SNOWDEN – A MOVIE REVIEW by Liz Warner
Director/screenwriter Oliver Stone’s (and Kieran Fitzgerald’s) latest movie, Snowden, might not be the best of his films, though I confess to being partial to Stone’s prolific works. It premiered at the Toronto International Film Festival on September 9, 2016 and was released in the United States on September 16.
The story is well known as we’ve lived the history. Edward Snowden, our hero in the literary if not political sense, is a high school drop out who gained a specialty in cyber with the CIA and NSA, the latter from which he purloined a trove of digital data, which, among other things, revealed the overreaching programs the agency and its British counterpart had been keeping under wraps, which harvested, collated, and stored the cellphone and Internet records of virtually everyone. After Snowden gave the data to British reporters in Hong Kong and revealed his identity, his passport was revoked by a furious government, leaving Snowden effectively stranded in Moscow, en route to Ecuador. He has remained in Moscow since.
Snowden, as in Laura Poitras’ 2014 award-winning documentary, Citizenfour, begins with Snowden [Joseph Gordon-Levitt] in a cramped Hong Kong hotel room relating his story to three journalists, Laura Poitras [Melissa Leo], Glenn Greenwald [Zachary Quinto], and Ewen MacAskill [Tom Wilkinson]. Through non-jarring use of flashbacks and flash forwards, Stone relates Snowden’s story from his Army Reserve days where he was administratively discharged due to leg injuries, to his early career with the CIA in Geneva, to his final gig with the NSA in Hawaii, through the period where he was a fugitive hiding amongst refugees in Hong Kong, and ending with his being granted a temporary visa to remain in Russia.
The film makes good use of the visually striking locations and if anything, understates the digital components of the story. The scenes where Snowden downloads the data and nearly gets caught in the act is tense enough. The suspense is intensified with his final exit from the NSA facility with a Rubik’s Cube, where he has hidden the data-filled computer chip. Walking through the electronic detection system on the way out, Snowden tosses the Cube to a security guard, challenging him to solve it. The guard attempts it, walking the Cube undetected to the other side, tossing it back to Snowden.
Stone humanizes the story by delving deeply into Snowden’s relationship with his girlfriend, Lindsay Mills [Shailene Woodley], who he met online while with the CIA. The two move in together, but their relationship becomes strained with his frequent absences on clandestine missions which he cannot discuss. In the end, he advises her to visit her parents before he leaves for Hong Kong, though the two are ultimately reunited in Russia.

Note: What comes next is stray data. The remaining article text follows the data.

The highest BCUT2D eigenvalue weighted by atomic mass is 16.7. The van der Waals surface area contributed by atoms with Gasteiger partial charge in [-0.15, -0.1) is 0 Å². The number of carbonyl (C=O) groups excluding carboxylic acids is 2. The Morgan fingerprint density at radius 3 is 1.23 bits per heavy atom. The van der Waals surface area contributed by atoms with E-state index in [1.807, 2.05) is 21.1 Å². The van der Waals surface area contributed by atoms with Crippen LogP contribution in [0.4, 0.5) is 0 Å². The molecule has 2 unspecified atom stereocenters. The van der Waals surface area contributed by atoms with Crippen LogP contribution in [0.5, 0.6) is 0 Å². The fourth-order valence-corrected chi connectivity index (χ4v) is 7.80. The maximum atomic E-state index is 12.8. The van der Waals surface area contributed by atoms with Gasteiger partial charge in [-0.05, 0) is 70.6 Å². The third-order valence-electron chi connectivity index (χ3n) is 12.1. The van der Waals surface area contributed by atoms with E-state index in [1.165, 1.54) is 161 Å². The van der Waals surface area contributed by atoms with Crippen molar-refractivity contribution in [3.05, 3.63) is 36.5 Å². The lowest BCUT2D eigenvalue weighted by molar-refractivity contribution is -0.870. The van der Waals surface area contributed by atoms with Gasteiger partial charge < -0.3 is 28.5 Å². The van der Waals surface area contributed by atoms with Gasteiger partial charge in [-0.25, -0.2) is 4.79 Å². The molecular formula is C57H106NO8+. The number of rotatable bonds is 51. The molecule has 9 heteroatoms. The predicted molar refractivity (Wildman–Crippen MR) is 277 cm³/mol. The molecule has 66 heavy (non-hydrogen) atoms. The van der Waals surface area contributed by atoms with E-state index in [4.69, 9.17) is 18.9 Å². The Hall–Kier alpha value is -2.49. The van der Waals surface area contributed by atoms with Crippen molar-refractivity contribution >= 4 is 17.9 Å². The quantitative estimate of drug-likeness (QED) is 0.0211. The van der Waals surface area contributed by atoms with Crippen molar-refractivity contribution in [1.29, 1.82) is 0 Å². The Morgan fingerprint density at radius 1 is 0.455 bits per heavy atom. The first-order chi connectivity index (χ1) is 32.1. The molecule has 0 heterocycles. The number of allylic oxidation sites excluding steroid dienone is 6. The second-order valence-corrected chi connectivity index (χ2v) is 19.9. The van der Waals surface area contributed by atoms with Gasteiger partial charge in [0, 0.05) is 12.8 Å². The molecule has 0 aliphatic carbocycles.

Perhaps the most memorable line was delivered by an agent who educated Snowden on the realities of life in the contemporary intelligence community: “This isn’t about terrorism. Terrorism is the excuse.”
Overall, Stone tells the story in an evenhanded manner, though it’s sympathetic to Snowden (who has appeared online supporting the film.) Joseph Gordon-Levitt plays a credible and creditable Edward Snowden, undoubtedly, a difficult role.
As a “based on a true story,” one naturally wonders how much of it is accurate. (Snowden himself isn’t saying.) Presumably, the ancillary characters are highly fictionalized, along with details about Snowden’s removal of the data, but overall, the film comports with what is publicly known about Snowden’s tenure.
While personally, I found the love interest angle a bit trite, it was surely a good move on Stone’s part to include it to the extent he did. It had to be challenging, given the characters are based on living people, one of whom never bargained for notoriety.
So, too, I personally would’ve preferred to see more of the technical angle, but screens and keyboards are intrinsically difficult to show in a manner that sustains the interest of the general public. Stone clearly recognized that.
Lastly, I would’ve appreciated seeing more about the escape to the refuge camps in Hong Kong, along with the legal machinations that ultimately got Snowden to Russia. Again, legal complexities can be tricky to portray on film, but I do think it was a lost opportunity to amp up the tension and suspense even further.
Noteworthy is that the movie opened concurrently with a petition drive by the American Civil Liberties Union, Amnesty International, and Human Rights Watch to request that President Obama pardon Snowden. Almost immediately thereafter, a Congressional Committee letter and accompanying report was released which requested the president not do so.
Snowden is unquestionably timely.